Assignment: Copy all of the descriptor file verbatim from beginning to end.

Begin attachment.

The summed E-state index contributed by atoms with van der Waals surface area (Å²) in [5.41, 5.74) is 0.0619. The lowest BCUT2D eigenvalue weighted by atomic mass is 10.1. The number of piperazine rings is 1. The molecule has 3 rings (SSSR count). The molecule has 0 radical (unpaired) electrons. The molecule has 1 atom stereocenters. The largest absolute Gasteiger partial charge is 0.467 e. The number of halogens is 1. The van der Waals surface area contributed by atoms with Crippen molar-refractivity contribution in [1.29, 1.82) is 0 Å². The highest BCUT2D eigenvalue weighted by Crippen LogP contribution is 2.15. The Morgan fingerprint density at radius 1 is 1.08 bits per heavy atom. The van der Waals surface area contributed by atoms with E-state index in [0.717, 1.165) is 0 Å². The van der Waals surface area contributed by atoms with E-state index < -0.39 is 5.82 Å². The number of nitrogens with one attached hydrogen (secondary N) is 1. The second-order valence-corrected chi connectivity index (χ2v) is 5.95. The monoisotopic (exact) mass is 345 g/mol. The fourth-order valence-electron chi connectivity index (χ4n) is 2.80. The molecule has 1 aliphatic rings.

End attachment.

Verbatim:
The summed E-state index contributed by atoms with van der Waals surface area (Å²) in [5.41, 5.74) is 0.0619. The lowest BCUT2D eigenvalue weighted by atomic mass is 10.1. The number of piperazine rings is 1. The molecule has 3 rings (SSSR count). The molecule has 0 radical (unpaired) electrons. The molecule has 1 atom stereocenters. The largest absolute Gasteiger partial charge is 0.467 e. The number of halogens is 1. The van der Waals surface area contributed by atoms with Crippen molar-refractivity contribution in [1.29, 1.82) is 0 Å². The highest BCUT2D eigenvalue weighted by Crippen LogP contribution is 2.15. The Morgan fingerprint density at radius 1 is 1.08 bits per heavy atom. The van der Waals surface area contributed by atoms with E-state index in [0.717, 1.165) is 0 Å². The van der Waals surface area contributed by atoms with E-state index < -0.39 is 5.82 Å². The number of nitrogens with one attached hydrogen (secondary N) is 1. The second-order valence-corrected chi connectivity index (χ2v) is 5.95. The monoisotopic (exact) mass is 345 g/mol. The fourth-order valence-electron chi connectivity index (χ4n) is 2.80. The molecule has 1 aliphatic rings.